For the economy, higher private indebtedness levels mean less consumer confidence  (and indeed, less consumption), increased dependence on the economic cycle, and increased vulnerability to economic crises, unemployment, or anything else troublesome. It also means that people will be doing less investing in both themselves (such as by seeking more education), and in the market (which might have generated more employment).

On the personal side, high indebtedness amounts to serfdom. Ever-increasing tuition costs relative to other costs will not only lead to fewer Americans graduating from university, but also to increased mortgaging of the future for those who do. Just as the housing bubble created a mortgage debt-burden that absorbed the income of consumers and rendered them unable to afford to engage in the consumer spending that sustains a growing economy, student loans are beginning to have the same effect, which will be a drag on the economy for the foreseeable future. What’s worse, Bush-era bankruptcy law reforms make student debt completely undischargeable under bankruptcy proceedings.

Accumulating student debt in middle age is even more problematic because there is less time to earn back the money. It may also mean facing retirement years still deeply in debt.  Furthermore, parents who take out loans for children or co-sign loans will find those loans more difficult to pay as they stop working and their incomes decline.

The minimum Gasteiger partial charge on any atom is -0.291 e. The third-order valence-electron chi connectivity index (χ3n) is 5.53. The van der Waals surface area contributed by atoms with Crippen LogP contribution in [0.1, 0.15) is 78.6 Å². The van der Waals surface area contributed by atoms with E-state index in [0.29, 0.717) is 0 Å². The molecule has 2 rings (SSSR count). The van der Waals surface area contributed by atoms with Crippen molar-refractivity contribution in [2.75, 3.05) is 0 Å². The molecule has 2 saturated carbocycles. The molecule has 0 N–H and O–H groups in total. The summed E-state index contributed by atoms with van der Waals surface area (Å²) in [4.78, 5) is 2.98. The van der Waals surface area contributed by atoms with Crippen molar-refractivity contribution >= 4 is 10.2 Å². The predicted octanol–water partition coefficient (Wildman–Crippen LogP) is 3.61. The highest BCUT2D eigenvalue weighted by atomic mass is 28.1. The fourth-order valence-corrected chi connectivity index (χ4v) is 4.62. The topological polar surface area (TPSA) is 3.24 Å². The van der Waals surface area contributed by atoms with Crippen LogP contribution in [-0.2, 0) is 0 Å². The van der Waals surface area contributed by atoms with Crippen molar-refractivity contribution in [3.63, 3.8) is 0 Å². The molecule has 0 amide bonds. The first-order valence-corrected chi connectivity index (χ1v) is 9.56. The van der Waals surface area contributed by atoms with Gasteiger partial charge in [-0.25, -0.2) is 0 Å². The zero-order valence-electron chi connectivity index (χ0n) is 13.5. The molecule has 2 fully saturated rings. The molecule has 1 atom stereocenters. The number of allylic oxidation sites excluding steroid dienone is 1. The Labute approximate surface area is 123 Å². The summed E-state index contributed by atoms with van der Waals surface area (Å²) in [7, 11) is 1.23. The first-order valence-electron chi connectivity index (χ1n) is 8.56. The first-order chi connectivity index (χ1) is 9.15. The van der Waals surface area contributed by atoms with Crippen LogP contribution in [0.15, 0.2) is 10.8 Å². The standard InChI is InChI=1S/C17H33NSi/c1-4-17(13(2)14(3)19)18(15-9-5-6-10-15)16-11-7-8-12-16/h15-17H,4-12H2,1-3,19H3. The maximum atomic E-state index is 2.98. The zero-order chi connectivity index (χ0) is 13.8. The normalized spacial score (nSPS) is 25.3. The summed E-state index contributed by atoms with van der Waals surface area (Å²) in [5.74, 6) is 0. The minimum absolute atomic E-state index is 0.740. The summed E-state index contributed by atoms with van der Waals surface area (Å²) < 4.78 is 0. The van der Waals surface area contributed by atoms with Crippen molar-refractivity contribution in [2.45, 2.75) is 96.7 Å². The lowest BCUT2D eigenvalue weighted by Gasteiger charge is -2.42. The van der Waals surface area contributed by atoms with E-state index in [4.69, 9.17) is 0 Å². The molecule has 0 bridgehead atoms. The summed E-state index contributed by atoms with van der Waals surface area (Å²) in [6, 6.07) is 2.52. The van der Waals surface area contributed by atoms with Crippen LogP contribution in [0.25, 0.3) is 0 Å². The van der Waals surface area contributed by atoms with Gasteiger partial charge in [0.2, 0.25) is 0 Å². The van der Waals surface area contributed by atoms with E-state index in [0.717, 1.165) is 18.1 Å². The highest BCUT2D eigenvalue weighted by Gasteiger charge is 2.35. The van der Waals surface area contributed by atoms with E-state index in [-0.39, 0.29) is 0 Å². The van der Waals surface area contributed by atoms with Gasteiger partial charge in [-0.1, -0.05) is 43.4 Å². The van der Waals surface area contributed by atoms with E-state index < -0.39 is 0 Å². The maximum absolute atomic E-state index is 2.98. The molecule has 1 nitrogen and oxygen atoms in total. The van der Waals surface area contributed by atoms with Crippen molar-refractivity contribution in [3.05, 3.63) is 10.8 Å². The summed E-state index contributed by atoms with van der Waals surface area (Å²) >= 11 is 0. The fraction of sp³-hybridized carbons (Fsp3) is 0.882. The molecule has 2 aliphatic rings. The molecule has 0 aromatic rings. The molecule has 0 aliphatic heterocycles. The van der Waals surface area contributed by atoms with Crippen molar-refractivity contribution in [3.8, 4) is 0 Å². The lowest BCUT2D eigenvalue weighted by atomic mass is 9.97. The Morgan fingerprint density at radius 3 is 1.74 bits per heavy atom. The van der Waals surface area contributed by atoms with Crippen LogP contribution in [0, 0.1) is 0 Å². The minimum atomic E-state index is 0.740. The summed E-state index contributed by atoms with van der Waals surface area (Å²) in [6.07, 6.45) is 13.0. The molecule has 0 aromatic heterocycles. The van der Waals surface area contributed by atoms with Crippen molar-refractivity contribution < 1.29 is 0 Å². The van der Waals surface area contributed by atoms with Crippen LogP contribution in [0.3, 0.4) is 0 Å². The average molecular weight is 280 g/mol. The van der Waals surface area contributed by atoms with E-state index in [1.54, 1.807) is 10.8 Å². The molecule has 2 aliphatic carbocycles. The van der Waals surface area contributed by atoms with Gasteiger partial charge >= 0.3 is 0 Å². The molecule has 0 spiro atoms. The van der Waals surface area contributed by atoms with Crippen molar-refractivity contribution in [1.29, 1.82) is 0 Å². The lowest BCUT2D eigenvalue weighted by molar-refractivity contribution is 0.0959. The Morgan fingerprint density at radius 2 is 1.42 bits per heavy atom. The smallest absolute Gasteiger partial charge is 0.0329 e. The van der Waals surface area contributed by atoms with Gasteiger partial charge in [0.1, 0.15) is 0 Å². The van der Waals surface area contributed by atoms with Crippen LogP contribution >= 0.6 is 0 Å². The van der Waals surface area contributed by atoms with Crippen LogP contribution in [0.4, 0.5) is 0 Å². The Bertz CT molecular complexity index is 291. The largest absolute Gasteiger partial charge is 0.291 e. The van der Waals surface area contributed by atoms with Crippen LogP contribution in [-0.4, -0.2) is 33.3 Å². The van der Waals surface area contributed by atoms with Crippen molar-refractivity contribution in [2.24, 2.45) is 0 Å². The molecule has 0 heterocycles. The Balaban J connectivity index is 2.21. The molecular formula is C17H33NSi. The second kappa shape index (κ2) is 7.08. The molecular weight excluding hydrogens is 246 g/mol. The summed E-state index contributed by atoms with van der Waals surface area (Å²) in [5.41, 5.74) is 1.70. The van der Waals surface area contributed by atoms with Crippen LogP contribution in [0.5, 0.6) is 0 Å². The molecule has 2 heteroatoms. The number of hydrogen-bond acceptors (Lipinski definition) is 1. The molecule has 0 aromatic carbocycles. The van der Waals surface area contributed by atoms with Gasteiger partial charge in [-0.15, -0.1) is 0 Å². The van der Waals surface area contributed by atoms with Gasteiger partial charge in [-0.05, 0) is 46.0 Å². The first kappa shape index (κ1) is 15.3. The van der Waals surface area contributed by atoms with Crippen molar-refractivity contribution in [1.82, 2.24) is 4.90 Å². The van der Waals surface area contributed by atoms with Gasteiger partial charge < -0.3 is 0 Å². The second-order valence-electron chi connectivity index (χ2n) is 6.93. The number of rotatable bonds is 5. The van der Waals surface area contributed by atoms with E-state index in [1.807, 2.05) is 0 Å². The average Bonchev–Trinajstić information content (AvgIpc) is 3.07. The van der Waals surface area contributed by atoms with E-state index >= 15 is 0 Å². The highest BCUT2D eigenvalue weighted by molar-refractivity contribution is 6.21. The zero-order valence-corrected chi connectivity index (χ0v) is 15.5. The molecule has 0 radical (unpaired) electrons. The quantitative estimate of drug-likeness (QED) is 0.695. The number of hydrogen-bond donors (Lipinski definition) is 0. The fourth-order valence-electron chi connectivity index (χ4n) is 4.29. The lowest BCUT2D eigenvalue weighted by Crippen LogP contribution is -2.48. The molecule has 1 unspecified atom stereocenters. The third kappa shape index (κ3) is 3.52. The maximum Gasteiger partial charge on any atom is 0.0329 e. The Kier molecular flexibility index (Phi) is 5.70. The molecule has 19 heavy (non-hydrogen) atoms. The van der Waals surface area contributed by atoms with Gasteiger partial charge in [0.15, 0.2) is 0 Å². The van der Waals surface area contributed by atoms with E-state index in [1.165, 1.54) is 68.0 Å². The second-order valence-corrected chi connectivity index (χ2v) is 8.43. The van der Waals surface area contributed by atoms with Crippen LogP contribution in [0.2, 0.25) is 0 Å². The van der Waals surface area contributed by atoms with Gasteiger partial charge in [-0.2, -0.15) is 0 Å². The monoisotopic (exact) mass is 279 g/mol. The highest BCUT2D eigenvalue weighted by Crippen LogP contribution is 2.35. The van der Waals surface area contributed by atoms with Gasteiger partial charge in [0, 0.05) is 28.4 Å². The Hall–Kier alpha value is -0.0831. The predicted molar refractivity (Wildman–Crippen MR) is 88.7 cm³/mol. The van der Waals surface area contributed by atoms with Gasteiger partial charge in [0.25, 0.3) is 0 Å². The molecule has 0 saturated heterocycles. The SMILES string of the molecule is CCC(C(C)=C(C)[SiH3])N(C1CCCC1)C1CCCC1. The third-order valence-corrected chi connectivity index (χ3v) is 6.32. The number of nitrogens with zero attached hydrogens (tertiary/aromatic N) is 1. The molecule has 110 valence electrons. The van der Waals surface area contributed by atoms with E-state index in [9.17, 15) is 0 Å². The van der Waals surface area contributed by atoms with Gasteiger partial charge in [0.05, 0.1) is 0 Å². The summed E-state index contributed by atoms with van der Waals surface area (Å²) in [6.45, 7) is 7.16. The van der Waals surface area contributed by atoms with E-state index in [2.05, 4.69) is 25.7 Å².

How we Should Treat the Issue?
We need to invest properly in the productivity and competitiveness of our nation. Investing in human capital secures dividends for our nation, our economy, and our society. Like most OECD countries, the US has an economy that depends on the knowledge-base of its human capital-driven service industry in order to be competitive on an international level. OECD and US research indicate that this trend will only get deeper in the future. The more we drag our feet on this issue, the further behind the US will get compared to countries like Japan, Korea, and Germany.

In order to address the situation, a two-pronged approach is best. On one hand, tuition costs should be mostly paid by taxpayers. The argument for this can be justified by the simple fact that most of the benefits of higher education actually accrue to society at large, rather than the student. This comes in the form of increased employment levels and international competitiveness, as well as lower incarceration rates and improved health. On the other hand, currently outstanding student debt should be drawn down as efficiently and quickly as possible. This should take place by means of statutory pro-debtor statutory changes, as well as interest rate caps, and stricter application of anti-predatory-lending principles.

A 2012 study by the US National Association of Consumer Bankruptcy Attorneys found that aside from the proportions of the student debt problem and its productivity-draining effects on our economy, the stability of US student-loan debt may become the next trouble spot on the financial markets. The study recommends statutory reforms including re-instating the dischargablilty of student debt, and improved oversight of private student lenders.

About the Author:
Max Berre is a financial sector regulatory economist at the EDHEC-Risk Institute (Ecole Des Hautes Etudes Commerciales du Nord) who has worked as a sovereign debt expert at the Inter-American Development Bank in Washington and has taught financial economics at Maastricht University in the Netherlands.